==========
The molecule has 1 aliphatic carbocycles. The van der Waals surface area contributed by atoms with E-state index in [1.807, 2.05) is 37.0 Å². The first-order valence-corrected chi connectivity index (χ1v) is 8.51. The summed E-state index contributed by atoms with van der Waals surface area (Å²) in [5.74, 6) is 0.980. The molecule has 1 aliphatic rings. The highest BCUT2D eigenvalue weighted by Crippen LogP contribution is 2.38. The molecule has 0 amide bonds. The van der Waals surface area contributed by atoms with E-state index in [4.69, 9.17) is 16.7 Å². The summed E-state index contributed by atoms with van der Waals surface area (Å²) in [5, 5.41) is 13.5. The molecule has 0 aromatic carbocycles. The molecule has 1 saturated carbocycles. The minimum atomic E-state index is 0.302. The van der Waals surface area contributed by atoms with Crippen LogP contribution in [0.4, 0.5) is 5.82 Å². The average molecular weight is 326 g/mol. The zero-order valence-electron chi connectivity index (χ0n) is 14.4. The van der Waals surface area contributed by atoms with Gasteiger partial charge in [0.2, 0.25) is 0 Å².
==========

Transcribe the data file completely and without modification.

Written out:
The molecule has 1 aliphatic carbocycles. The van der Waals surface area contributed by atoms with E-state index in [1.807, 2.05) is 37.0 Å². The first-order valence-corrected chi connectivity index (χ1v) is 8.51. The summed E-state index contributed by atoms with van der Waals surface area (Å²) in [5.74, 6) is 0.980. The molecule has 1 aliphatic rings. The highest BCUT2D eigenvalue weighted by Crippen LogP contribution is 2.38. The molecule has 0 amide bonds. The van der Waals surface area contributed by atoms with E-state index in [4.69, 9.17) is 16.7 Å². The summed E-state index contributed by atoms with van der Waals surface area (Å²) in [5, 5.41) is 13.5. The molecule has 0 aromatic carbocycles. The molecule has 1 saturated carbocycles. The minimum atomic E-state index is 0.302. The van der Waals surface area contributed by atoms with Crippen LogP contribution in [0.4, 0.5) is 5.82 Å². The average molecular weight is 326 g/mol. The zero-order valence-electron chi connectivity index (χ0n) is 14.4. The van der Waals surface area contributed by atoms with Gasteiger partial charge in [0.2, 0.25) is 0 Å².